The state Department of Public Instruction on Monday called for more than $60 million in new spending on mental health in Wisconsin schools. The budget proposal calls for: $44 million in aid for social workers and mental health staff in schools to address the low ratio of social workers to students.

‘Local activism around public education may just transform Wisconsin’s political culture’

The Progressive Magazine this summer took a close look at the history of Governor Walker’s attacks on public schools, educators and students. In an article that recounts the devastating impact of the Act 10 law that undermined collective bargaining, as well as deep cuts to state funding of public schools, author Jennifer C. Berkshire finds reason for optimism in a state known for its fighting spirit and strong support for public schools.

“But there is another, more hopeful story to be told about Wisconsin, seven years after Walker officially kicked off his war on labor,” Berkshire writes. “It involves parents and teachers and local grassroots activists coming together to fight for the public schools in their communities. While Walker and the Republicans who control Wisconsin’s legislature got their way in 2011, there is a robust ongoing debate, throughout the state, about the role of public education and who should pay for it.

“Just as in West Virginia, Kentucky, Oklahoma, Arizona, and Colorado, states roiled by teacher and parent uprisings this spring, school funding has emerged as a flashpoint in Wisconsin. In the place where the modern era of scorched-earth-style state politics began, local activism around public education may just transform Wisconsin’s political culture.”

The article includes interviews with Heather DuBois Bourenane of the Wisconsin Public Education Network and Angelina Cruz, president of the Racine Education Association.

Read entire article:

 

Winning Battles on Education

It would be easy to write the story of Wisconsin’s current union landscape as a tragedy. In this version of events, the bomb that Governor Scott Walker and his allies dropped on the state’s public sector unions has worked just as intended: The ranks of the unions have thinned; their coffers are depleted; their influence over the state and its legislative priorities has been reduced to where, in 2017, the state teachers’ union no longer employed a lobbyist at the statehouse.

Democrat Caleb Frostman wins Senate District 1 seat

Caleb Frostman

WEAC-recommended candidate Caleb Frostman won election to Senate District 1 in a special election Tuesday. His victory attracted national attention because Frostman, a Democrat, won in a district that went for Donald Trump by more than 17 points two years ago and for Scott Walker by 23 points in 2014. The district has been held by Republicans for over 40 years. Frostman will replace Republican Frank Lasee who resigned to take a job in the Walker administration. Frostman’s victory reduces the Republican majority in the Senate to 18-15. In recommending Frostman, of Sturgeon Bay, WEAC noted that he:

  • Supports investments in our public schools and technical colleges.
  • Advocates for affordable healthcare and childcare for Wisconsin workers.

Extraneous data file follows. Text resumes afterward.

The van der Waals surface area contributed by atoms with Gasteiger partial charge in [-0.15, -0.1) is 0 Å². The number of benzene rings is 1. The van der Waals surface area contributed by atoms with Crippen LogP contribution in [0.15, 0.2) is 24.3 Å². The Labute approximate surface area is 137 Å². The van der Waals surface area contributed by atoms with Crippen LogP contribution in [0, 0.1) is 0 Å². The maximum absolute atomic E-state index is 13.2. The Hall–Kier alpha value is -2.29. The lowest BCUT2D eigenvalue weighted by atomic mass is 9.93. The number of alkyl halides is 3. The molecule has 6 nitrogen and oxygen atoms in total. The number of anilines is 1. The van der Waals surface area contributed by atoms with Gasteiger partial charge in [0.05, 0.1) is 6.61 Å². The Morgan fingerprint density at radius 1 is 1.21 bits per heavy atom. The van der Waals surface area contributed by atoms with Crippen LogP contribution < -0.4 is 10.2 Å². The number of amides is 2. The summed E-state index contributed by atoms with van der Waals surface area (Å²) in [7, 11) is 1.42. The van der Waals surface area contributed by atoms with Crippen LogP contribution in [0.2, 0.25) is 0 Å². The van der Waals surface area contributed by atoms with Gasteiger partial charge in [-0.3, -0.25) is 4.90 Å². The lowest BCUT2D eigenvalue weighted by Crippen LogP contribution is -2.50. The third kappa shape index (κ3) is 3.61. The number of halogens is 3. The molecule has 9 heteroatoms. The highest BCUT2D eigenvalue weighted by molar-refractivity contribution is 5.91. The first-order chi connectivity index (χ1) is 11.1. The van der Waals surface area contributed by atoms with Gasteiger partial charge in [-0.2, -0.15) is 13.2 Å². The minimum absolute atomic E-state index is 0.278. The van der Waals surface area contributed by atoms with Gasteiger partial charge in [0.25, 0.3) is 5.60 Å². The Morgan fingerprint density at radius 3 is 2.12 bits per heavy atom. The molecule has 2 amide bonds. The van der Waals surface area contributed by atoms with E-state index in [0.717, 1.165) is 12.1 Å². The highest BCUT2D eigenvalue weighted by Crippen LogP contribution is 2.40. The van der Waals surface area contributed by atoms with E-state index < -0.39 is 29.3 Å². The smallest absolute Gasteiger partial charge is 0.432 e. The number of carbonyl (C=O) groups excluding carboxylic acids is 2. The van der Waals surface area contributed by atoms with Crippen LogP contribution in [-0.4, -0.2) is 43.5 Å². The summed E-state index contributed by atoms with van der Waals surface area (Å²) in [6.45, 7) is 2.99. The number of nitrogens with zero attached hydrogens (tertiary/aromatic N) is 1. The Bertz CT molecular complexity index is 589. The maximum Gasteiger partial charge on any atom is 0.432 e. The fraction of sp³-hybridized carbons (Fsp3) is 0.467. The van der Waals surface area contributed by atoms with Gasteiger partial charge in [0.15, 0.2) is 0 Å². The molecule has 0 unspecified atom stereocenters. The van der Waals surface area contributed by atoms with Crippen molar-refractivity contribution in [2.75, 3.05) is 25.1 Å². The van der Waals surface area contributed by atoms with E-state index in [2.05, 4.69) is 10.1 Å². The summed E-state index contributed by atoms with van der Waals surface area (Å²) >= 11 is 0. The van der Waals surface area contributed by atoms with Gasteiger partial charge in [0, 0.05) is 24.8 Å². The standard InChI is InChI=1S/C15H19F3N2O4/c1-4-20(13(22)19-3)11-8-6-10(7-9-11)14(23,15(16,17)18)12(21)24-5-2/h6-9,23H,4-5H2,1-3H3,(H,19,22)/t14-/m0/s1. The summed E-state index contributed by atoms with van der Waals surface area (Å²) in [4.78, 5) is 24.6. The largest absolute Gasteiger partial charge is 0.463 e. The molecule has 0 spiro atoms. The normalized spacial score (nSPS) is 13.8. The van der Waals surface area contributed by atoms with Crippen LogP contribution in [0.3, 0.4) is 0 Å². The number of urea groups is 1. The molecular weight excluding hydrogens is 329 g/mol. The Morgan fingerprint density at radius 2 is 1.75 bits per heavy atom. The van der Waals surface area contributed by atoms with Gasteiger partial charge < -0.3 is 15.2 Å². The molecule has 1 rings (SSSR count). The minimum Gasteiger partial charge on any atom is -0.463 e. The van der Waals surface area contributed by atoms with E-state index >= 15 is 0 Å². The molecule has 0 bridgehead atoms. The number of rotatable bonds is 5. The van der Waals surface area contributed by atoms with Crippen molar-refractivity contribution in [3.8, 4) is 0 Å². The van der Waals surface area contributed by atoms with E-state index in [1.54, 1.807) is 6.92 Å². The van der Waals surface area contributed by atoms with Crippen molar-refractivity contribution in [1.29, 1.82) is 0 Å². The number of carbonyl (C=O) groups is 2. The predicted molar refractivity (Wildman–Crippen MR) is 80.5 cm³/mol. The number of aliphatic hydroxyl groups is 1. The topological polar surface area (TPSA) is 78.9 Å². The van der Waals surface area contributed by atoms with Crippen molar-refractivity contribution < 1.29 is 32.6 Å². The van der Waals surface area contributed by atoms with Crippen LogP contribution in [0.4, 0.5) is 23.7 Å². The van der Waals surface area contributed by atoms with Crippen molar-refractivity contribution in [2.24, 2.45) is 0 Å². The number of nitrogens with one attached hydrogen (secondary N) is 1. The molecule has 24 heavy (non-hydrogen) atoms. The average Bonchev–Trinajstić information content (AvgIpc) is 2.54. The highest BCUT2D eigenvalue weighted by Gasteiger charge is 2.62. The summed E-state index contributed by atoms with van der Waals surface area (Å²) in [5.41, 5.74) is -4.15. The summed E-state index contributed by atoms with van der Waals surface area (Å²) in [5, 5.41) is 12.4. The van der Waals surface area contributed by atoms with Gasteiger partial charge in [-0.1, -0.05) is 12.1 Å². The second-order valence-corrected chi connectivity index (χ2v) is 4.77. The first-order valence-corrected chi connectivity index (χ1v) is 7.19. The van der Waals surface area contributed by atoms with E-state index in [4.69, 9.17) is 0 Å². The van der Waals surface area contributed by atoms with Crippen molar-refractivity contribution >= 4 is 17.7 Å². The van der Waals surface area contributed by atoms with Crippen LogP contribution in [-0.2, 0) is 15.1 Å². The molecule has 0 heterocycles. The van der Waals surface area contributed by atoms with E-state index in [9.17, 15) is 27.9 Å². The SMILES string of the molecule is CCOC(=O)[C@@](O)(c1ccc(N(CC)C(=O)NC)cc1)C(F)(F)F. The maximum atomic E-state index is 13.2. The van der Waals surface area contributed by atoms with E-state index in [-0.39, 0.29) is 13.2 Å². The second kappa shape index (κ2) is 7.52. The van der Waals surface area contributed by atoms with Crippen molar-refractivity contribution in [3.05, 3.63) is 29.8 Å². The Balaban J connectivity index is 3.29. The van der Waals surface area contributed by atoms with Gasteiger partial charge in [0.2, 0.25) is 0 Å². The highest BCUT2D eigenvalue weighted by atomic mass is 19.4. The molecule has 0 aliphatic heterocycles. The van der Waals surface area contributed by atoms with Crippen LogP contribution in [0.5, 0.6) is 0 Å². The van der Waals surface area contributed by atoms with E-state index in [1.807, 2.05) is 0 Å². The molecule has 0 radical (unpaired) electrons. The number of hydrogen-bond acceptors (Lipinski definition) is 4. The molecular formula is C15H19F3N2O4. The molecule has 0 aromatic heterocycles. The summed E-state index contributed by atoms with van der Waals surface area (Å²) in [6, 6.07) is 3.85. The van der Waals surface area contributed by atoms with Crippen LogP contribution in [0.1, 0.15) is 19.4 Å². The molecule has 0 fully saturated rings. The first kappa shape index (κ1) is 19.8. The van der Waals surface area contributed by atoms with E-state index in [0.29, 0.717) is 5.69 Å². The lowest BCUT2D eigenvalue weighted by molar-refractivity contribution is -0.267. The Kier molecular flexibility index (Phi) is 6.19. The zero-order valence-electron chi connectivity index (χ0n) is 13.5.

• Is a product of Wisconsin’s public schools and universities.
  • Is former Executive Director of the Door County Economic Development Corporation, with experience in commercial real estate finance.

WEAC-recommended candidate Ann Groves Lloyd of Lodi lost in her bid for the Assembly District 42 seat in the June 12 special election. Because both these were special elections, the seats will be up for election again in November.

Public school supporters call for results at final School Funding Commission hearing

From the Wisconsin Public Education Network

Wisconsin public education supporters united at the Capitol Monday to send a final message to members of the Blue Ribbon Commission on School Funding, which is holding the last of its statewide tour of public hearings in Madison.

“We have attended every single one of these hearings,” said Heather DuBois Bourenane, Executive Director of Wisconsin Public Education Network. “And we have heard superintendents, board members, parents, and teachers say the same thing from one end of the state to the other: Our system of school funding is not working and is not fair.

“We believe every student in every public school in Wisconsin deserves equal access and equal opportunity to receive an equally excellent public education.  The state is not currently meeting this obligation. To do so, our public school districts and community members have made clear their needs for a funding formula that is predictable, sustainable, transparent, and adequate to meet student needs.”

These advocates called on members of the Blue Ribbon Commission to take what they have heard and use it to develop a comprehensive plan — including policy and budget recommendations, and future legislation — to address the funding inequities in the current system.

“We heard so many unique stories around the state,” DuBois Bourenane said, “but clear patterns emerged. We took careful notes and compiled a summary of the main categories of concerns. The bottom line is that the state is not meeting its moral, legal, or constitutional obligation to our children.”

The bulk of public testimony at Blue Ribbon hearings has revealed five main issues of concern for school leaders and community members:

  1. Revenue limits, which vary widely and do not correspond to financial need, are unfair and widen the gaps between “have” and “have not” districts.